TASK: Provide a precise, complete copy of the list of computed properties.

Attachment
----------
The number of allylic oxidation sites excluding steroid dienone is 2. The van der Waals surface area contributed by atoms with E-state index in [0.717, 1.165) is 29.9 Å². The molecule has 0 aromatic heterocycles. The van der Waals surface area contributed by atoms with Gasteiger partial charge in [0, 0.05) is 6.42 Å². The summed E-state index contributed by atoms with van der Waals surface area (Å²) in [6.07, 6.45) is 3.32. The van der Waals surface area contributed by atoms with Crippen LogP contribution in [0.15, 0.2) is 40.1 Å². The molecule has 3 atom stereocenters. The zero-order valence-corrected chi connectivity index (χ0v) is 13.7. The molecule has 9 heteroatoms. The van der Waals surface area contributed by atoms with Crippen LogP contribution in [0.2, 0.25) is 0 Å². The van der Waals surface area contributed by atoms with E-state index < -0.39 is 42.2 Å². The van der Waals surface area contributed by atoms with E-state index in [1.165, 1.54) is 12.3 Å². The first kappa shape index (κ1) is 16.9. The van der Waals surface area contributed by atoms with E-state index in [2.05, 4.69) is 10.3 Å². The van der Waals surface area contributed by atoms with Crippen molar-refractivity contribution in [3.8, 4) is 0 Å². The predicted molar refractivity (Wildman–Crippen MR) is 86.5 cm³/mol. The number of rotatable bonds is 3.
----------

The number of allylic oxidation sites excluding steroid dienone is 2. The van der Waals surface area contributed by atoms with E-state index in [0.717, 1.165) is 29.9 Å². The molecule has 0 aromatic heterocycles. The van der Waals surface area contributed by atoms with Gasteiger partial charge in [0, 0.05) is 6.42 Å². The summed E-state index contributed by atoms with van der Waals surface area (Å²) in [6.07, 6.45) is 3.32. The van der Waals surface area contributed by atoms with Crippen LogP contribution in [0.15, 0.2) is 40.1 Å². The molecule has 3 atom stereocenters. The zero-order valence-corrected chi connectivity index (χ0v) is 13.7. The molecule has 9 heteroatoms. The van der Waals surface area contributed by atoms with Crippen LogP contribution in [0.2, 0.25) is 0 Å². The van der Waals surface area contributed by atoms with E-state index < -0.39 is 42.2 Å². The van der Waals surface area contributed by atoms with E-state index in [1.165, 1.54) is 12.3 Å². The first kappa shape index (κ1) is 16.9. The van der Waals surface area contributed by atoms with E-state index in [2.05, 4.69) is 10.3 Å². The van der Waals surface area contributed by atoms with Crippen molar-refractivity contribution in [3.8, 4) is 0 Å². The predicted molar refractivity (Wildman–Crippen MR) is 86.5 cm³/mol. The number of rotatable bonds is 3.